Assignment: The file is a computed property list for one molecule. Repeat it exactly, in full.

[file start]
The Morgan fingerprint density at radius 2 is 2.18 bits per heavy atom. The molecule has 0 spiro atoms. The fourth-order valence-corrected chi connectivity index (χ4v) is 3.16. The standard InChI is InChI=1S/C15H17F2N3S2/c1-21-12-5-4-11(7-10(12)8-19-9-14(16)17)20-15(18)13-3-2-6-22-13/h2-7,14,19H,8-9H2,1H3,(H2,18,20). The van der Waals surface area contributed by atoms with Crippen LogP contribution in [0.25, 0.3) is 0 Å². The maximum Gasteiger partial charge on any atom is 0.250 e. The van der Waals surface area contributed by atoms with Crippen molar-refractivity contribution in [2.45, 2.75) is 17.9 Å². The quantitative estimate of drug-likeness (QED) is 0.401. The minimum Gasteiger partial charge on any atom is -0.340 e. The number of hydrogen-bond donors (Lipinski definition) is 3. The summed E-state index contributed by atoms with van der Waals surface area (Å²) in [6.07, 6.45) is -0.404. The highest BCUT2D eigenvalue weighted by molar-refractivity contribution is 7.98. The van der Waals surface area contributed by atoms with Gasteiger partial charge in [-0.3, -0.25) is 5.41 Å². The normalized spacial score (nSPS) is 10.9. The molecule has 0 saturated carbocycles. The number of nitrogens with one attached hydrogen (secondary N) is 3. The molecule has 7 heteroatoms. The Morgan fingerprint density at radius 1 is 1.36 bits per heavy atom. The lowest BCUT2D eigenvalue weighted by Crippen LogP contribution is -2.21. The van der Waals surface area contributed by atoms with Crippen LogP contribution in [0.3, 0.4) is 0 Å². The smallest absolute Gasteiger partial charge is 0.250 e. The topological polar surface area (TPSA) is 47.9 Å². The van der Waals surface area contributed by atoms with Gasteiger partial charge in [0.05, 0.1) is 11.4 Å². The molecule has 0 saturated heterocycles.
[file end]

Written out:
The Morgan fingerprint density at radius 2 is 2.18 bits per heavy atom. The molecule has 0 spiro atoms. The fourth-order valence-corrected chi connectivity index (χ4v) is 3.16. The standard InChI is InChI=1S/C15H17F2N3S2/c1-21-12-5-4-11(7-10(12)8-19-9-14(16)17)20-15(18)13-3-2-6-22-13/h2-7,14,19H,8-9H2,1H3,(H2,18,20). The van der Waals surface area contributed by atoms with Crippen LogP contribution in [0.25, 0.3) is 0 Å². The maximum Gasteiger partial charge on any atom is 0.250 e. The van der Waals surface area contributed by atoms with Crippen molar-refractivity contribution in [2.45, 2.75) is 17.9 Å². The quantitative estimate of drug-likeness (QED) is 0.401. The minimum Gasteiger partial charge on any atom is -0.340 e. The number of hydrogen-bond donors (Lipinski definition) is 3. The summed E-state index contributed by atoms with van der Waals surface area (Å²) in [6.07, 6.45) is -0.404. The highest BCUT2D eigenvalue weighted by molar-refractivity contribution is 7.98. The van der Waals surface area contributed by atoms with Gasteiger partial charge in [-0.3, -0.25) is 5.41 Å². The normalized spacial score (nSPS) is 10.9. The molecule has 0 saturated carbocycles. The number of nitrogens with one attached hydrogen (secondary N) is 3. The molecule has 7 heteroatoms. The Morgan fingerprint density at radius 1 is 1.36 bits per heavy atom. The lowest BCUT2D eigenvalue weighted by Crippen LogP contribution is -2.21. The van der Waals surface area contributed by atoms with Crippen LogP contribution in [0.3, 0.4) is 0 Å². The smallest absolute Gasteiger partial charge is 0.250 e. The topological polar surface area (TPSA) is 47.9 Å². The van der Waals surface area contributed by atoms with Gasteiger partial charge in [0.05, 0.1) is 11.4 Å². The molecule has 0 saturated heterocycles.